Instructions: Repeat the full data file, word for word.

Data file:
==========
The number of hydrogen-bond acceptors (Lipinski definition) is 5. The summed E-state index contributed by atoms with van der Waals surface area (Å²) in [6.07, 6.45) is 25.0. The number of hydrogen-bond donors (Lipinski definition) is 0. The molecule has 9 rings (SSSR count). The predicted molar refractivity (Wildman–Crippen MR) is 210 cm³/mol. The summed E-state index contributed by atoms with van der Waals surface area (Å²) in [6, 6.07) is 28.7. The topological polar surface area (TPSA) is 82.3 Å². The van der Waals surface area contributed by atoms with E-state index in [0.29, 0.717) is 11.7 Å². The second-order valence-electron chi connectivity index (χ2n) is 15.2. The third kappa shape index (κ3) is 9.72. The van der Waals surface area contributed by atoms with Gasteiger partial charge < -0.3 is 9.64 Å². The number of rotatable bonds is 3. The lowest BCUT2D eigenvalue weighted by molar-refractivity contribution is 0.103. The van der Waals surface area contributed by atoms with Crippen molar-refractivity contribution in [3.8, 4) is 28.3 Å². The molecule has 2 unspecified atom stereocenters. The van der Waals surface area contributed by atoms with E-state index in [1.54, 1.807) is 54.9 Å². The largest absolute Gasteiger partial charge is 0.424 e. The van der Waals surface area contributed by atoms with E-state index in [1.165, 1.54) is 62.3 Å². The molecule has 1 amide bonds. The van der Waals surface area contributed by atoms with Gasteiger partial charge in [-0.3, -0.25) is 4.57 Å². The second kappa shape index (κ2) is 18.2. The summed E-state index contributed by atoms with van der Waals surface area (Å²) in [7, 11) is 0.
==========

The number of hydrogen-bond acceptors (Lipinski definition) is 5. The summed E-state index contributed by atoms with van der Waals surface area (Å²) in [6.07, 6.45) is 25.0. The number of hydrogen-bond donors (Lipinski definition) is 0. The molecule has 9 rings (SSSR count). The predicted molar refractivity (Wildman–Crippen MR) is 210 cm³/mol. The summed E-state index contributed by atoms with van der Waals surface area (Å²) in [6, 6.07) is 28.7. The topological polar surface area (TPSA) is 82.3 Å². The van der Waals surface area contributed by atoms with E-state index in [0.29, 0.717) is 11.7 Å². The second-order valence-electron chi connectivity index (χ2n) is 15.2. The third kappa shape index (κ3) is 9.72. The van der Waals surface area contributed by atoms with Gasteiger partial charge < -0.3 is 9.64 Å². The number of rotatable bonds is 3. The lowest BCUT2D eigenvalue weighted by molar-refractivity contribution is 0.103. The van der Waals surface area contributed by atoms with Crippen molar-refractivity contribution in [3.8, 4) is 28.3 Å². The molecule has 2 unspecified atom stereocenters. The van der Waals surface area contributed by atoms with E-state index in [1.54, 1.807) is 54.9 Å². The largest absolute Gasteiger partial charge is 0.424 e. The van der Waals surface area contributed by atoms with E-state index in [1.165, 1.54) is 62.3 Å². The molecule has 1 amide bonds. The van der Waals surface area contributed by atoms with Gasteiger partial charge in [-0.3, -0.25) is 4.57 Å². The second kappa shape index (κ2) is 18.2. The summed E-state index contributed by atoms with van der Waals surface area (Å²) in [7, 11) is 0.